Tag Archives: Chiang Mai

Travel budgeting for Thailand

Thailand was full of surprises, one of the biggest being that it wasn’t my favorite country of my trip as I thought it would be. In fact, it was one of the places I enjoyed the least in my travels through Asia. I owe this to not having enough time to see the “real” Thailand, and only spending time in the more tourist-centered areas of Bangkok and the Southern Thai islands. Don’t get me wrong, it was a gorgeous place full of beautiful sandy beaches, delicious food, and an intricate culture, but if there’s anything I’ve learned from this year, it’s that you cannot force yourself to love a place just because you think you should.

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Again, probably due to the places we traveled, but I felt time and time again that we were met with a deep rooted hostility and unfriendliness towards travelers, which I think surprised me the most. I still want to go back for a longer period someday and give Thailand another chance, because there are so many places I would like to see within the country. However, from the amount of scams we found in Bangkok to having my money stolen on an overnight bus to the islands, I did not have the best of luck in Thailand.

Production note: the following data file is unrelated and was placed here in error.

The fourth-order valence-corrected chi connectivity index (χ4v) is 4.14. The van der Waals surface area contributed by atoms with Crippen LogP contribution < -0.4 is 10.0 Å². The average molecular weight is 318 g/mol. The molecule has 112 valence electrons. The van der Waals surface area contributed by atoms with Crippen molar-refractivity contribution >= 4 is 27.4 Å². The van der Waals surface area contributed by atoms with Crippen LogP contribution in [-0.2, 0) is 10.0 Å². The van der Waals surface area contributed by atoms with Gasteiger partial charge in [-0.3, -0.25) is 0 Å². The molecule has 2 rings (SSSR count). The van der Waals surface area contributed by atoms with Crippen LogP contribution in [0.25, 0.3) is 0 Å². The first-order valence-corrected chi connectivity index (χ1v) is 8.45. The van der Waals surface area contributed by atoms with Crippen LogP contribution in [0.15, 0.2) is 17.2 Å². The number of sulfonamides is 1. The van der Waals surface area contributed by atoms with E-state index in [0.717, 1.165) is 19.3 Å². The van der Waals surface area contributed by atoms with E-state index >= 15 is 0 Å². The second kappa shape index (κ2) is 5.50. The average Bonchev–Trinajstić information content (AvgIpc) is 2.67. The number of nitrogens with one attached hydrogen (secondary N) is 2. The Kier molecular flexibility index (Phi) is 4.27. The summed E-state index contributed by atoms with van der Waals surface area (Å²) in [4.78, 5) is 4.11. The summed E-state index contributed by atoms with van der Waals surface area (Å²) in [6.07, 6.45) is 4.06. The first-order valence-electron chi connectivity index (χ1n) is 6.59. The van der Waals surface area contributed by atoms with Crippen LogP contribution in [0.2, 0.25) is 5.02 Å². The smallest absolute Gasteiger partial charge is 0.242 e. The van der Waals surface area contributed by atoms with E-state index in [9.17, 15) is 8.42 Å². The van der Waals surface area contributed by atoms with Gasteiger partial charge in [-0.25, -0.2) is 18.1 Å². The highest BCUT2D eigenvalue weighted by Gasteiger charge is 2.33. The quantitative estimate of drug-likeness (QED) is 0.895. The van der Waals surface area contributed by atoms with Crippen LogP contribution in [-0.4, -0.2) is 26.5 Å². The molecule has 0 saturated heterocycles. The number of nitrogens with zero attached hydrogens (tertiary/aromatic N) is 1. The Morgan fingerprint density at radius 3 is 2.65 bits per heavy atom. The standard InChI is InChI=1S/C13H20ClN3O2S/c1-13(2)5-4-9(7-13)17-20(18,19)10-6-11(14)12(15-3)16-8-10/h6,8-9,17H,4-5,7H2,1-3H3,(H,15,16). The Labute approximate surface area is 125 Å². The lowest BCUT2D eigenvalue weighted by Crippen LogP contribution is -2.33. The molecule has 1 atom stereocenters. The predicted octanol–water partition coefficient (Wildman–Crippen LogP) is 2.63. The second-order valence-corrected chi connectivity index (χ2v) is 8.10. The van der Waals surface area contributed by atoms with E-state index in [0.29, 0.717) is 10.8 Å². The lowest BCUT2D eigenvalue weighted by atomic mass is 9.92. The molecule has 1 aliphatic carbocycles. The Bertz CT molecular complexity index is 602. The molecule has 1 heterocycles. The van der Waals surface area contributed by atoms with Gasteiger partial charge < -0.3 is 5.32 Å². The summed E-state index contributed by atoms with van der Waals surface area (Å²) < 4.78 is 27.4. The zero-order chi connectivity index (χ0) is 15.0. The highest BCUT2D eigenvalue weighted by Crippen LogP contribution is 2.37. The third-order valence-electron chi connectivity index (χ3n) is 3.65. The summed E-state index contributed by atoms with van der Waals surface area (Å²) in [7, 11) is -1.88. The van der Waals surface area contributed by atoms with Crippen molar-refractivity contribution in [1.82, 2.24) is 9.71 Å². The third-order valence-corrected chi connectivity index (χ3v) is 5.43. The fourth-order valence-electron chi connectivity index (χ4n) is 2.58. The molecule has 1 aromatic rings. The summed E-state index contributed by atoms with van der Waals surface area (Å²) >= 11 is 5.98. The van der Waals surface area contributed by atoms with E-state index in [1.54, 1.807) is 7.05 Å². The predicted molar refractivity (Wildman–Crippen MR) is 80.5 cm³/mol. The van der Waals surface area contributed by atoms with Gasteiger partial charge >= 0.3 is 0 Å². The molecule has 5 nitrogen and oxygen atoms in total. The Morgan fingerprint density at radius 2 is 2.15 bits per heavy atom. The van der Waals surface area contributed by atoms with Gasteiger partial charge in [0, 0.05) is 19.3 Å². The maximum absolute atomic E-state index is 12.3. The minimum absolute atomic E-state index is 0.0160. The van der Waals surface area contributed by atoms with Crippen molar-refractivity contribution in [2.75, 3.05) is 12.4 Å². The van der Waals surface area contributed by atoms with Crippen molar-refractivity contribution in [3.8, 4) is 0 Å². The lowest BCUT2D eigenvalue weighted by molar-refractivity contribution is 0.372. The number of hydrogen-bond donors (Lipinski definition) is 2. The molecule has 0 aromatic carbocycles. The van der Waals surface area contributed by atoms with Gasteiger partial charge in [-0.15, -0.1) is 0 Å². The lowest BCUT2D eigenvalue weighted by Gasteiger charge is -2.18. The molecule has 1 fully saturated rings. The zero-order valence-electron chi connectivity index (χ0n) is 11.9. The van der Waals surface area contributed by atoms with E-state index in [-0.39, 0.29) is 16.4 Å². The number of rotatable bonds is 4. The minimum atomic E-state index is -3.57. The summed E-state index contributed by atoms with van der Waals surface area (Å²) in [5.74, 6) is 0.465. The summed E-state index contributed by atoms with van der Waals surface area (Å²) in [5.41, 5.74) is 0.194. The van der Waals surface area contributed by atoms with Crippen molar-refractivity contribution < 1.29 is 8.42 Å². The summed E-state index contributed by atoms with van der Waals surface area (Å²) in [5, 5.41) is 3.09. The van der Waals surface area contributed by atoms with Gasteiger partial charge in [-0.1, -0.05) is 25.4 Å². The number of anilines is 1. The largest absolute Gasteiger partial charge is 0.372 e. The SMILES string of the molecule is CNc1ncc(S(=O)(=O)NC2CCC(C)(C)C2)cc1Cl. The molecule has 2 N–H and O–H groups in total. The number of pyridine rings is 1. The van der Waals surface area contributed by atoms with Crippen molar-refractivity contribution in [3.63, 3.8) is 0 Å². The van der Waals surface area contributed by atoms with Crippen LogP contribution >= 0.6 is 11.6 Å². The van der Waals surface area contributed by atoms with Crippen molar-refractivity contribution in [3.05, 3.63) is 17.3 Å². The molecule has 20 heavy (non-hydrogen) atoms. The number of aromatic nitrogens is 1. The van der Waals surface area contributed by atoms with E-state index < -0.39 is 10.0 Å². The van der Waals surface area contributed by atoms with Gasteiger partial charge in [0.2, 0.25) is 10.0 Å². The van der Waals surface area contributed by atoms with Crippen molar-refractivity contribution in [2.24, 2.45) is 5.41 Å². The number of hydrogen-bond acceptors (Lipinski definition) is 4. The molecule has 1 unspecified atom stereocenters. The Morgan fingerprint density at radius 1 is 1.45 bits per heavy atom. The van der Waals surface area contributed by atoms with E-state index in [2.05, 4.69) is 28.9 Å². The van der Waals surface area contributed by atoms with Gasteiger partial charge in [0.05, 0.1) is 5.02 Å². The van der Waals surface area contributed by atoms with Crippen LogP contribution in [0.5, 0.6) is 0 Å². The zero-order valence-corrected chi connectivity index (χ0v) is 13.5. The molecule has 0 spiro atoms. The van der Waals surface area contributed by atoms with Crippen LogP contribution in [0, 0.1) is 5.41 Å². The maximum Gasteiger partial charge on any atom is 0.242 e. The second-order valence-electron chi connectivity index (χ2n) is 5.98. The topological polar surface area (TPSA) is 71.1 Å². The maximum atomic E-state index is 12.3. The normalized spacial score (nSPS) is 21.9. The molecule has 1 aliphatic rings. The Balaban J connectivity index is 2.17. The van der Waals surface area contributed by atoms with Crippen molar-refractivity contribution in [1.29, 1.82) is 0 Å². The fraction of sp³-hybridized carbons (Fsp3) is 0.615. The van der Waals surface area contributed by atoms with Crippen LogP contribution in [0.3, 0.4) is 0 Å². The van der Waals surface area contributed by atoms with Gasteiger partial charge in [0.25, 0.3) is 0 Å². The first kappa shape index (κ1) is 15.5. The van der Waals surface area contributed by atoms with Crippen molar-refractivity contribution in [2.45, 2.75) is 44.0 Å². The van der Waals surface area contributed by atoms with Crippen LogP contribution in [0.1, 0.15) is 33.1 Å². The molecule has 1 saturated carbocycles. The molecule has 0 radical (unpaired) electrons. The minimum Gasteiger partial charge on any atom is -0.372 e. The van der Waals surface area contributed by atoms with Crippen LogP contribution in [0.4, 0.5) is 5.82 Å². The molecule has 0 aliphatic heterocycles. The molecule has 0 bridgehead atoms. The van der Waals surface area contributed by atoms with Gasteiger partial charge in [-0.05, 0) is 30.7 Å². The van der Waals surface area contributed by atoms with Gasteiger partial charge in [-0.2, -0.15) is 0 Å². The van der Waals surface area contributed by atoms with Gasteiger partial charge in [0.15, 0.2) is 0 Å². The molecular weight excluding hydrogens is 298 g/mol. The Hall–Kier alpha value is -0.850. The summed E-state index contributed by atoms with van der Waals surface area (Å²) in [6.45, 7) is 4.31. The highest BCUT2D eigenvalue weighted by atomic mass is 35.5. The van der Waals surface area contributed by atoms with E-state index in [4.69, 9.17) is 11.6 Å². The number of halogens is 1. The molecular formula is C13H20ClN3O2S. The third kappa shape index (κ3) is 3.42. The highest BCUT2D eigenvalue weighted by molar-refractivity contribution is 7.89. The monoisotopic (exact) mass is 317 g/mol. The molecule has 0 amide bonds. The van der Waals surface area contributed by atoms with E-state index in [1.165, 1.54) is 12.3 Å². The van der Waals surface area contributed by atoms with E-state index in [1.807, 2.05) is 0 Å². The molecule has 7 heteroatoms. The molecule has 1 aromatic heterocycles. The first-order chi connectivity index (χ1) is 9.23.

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Anyway, without further ado, my fourth installation for Southeast Asia budgeting is Thailand! In Thailand I traveled to Bangkok (3 times!), Koh Tao, Koh Phangan, and Chiang Mai.

Note: All prices are in US dollars, and I rounded when necessary to keep things nice and easy.